What to Do by Joyce Sutphen

Wake up early, before the lights come on
in the houses on a street that was once
a farmer’s field at the edge of a marsh.

Wander from room to room, hoping to find
words that could be enough to keep the soul
alive, words that might be useful or kind

in a world that is more wasteful and cruel
every day. Remind us that we are
like grass that fades, fleeting clouds in the sky,

and then give us just one of those moments
when we were paying attention, when we gave
up everything to see the world in

a grain of sand or to behold
a rainbow in the sky, the heart
leaping up.

What to Do

This is the kind of advice which I am always eager to hear, from a poet who has a way of expressing it unlike the directive voices of those who say they know with certainty what to do. Wake up early, she says, to greet the day before others rise. Wander from room to room, as one might when one is unsure of what could be enough to keep the soul / alive; when we are searching for words that might be useful or kind. Because kindness, I believe, is always necessary in a world that is more wasteful and cruel / every day. And always possible, the Dalai Lama tells us.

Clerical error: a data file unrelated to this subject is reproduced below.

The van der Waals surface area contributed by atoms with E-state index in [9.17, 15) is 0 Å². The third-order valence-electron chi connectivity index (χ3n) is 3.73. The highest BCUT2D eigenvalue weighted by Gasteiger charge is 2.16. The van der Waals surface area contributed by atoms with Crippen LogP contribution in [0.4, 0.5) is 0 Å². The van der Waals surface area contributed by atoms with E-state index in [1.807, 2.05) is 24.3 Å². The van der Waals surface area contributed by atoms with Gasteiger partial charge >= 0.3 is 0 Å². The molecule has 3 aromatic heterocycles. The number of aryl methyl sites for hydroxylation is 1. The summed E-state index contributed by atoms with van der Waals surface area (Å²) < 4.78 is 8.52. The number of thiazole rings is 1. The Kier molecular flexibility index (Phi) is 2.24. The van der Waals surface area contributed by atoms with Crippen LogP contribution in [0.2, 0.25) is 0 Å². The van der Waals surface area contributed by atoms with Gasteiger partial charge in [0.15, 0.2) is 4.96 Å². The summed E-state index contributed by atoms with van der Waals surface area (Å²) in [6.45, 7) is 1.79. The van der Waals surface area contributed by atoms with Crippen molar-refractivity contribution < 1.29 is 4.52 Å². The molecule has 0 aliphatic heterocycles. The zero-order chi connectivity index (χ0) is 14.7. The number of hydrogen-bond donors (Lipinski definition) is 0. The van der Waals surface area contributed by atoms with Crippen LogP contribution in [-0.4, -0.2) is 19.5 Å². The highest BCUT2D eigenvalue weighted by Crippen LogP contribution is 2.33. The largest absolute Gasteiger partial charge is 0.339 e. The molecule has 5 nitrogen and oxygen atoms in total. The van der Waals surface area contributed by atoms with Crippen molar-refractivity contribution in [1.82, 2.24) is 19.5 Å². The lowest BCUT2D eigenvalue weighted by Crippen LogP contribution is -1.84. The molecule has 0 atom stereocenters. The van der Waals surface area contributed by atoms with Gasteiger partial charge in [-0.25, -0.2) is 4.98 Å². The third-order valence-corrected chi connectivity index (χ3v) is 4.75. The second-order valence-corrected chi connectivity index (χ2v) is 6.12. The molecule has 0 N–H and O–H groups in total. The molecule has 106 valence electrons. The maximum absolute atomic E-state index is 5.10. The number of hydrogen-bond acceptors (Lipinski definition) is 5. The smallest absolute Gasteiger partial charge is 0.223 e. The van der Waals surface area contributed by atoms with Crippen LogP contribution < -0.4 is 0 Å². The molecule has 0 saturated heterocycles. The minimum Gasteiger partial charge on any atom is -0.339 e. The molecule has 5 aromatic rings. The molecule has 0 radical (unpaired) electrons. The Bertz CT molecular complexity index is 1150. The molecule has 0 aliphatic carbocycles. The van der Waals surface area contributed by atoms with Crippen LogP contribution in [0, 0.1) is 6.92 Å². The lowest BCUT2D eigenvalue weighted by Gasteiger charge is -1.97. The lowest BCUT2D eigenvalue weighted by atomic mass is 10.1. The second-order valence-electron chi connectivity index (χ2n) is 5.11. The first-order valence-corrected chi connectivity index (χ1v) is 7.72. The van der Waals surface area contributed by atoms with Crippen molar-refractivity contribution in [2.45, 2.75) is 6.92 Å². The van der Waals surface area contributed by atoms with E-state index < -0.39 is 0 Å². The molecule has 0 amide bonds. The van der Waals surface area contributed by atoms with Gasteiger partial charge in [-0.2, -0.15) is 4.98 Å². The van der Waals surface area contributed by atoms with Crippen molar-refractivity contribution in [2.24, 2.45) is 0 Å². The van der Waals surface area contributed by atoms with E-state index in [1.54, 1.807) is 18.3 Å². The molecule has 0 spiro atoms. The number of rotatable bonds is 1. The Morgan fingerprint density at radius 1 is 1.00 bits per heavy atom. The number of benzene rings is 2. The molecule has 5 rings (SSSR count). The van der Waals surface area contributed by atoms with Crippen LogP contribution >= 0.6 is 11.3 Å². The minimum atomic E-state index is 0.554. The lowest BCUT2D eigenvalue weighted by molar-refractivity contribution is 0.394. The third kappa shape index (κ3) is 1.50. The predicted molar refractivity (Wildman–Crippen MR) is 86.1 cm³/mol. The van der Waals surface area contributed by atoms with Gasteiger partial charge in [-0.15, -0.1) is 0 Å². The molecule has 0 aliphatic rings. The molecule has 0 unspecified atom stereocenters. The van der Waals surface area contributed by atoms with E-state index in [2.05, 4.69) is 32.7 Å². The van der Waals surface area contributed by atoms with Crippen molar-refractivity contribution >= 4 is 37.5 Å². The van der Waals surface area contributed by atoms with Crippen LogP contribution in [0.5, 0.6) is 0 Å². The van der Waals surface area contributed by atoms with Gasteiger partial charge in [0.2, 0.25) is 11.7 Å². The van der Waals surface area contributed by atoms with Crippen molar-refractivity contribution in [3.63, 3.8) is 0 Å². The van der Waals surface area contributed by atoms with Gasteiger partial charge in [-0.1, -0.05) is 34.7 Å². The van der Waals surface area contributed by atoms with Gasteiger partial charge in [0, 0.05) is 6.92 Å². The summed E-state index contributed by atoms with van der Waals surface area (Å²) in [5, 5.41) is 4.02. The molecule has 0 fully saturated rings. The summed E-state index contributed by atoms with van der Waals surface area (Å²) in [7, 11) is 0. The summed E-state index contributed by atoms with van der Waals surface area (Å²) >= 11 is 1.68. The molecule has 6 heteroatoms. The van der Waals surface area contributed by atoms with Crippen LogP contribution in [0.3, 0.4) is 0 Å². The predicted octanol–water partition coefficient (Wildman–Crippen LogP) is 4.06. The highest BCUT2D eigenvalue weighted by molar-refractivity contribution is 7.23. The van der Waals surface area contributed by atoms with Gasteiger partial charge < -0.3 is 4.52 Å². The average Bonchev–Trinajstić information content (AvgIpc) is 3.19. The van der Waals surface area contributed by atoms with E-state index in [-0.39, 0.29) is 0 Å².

She reminds us that we are as ephemeral as grass, as clouds, and yet, we are given just one of those moments / when we were paying attention. One of those moments when we see the world in / a grain of sand as William Blake wrote over 200 years ago, a reminder that we are all connected to the natural world. And in those moments of paying attention, there it is, the heart / leaping up. You know what that feels like, don’t you.

Really, that’s all it takes, a brief moment of awareness to see past the cruelty, without words, and feel our heart respond. What to do in the moment can be that simple if we allow it to be.

11 thoughts on “What to Do by Joyce Sutphen

  1. Thank you Janice.
    A beautiful poem especially for so many people in lock down in Australia & around the world as we continue in our human battle against this ferocious, ever-changing Pandemic virus.

    Like

  2. Each time I read one of your selections with the invitation to pause in the moment – like this one – I find myself pausing long enough to take in the glory of the natural world right outside my window. Thanks, dear Jan, especially for “Really, that’s all it takes, a brief moment of awareness to see past the cruelty, without words, and feel our heart respond.” xoxox

    Like

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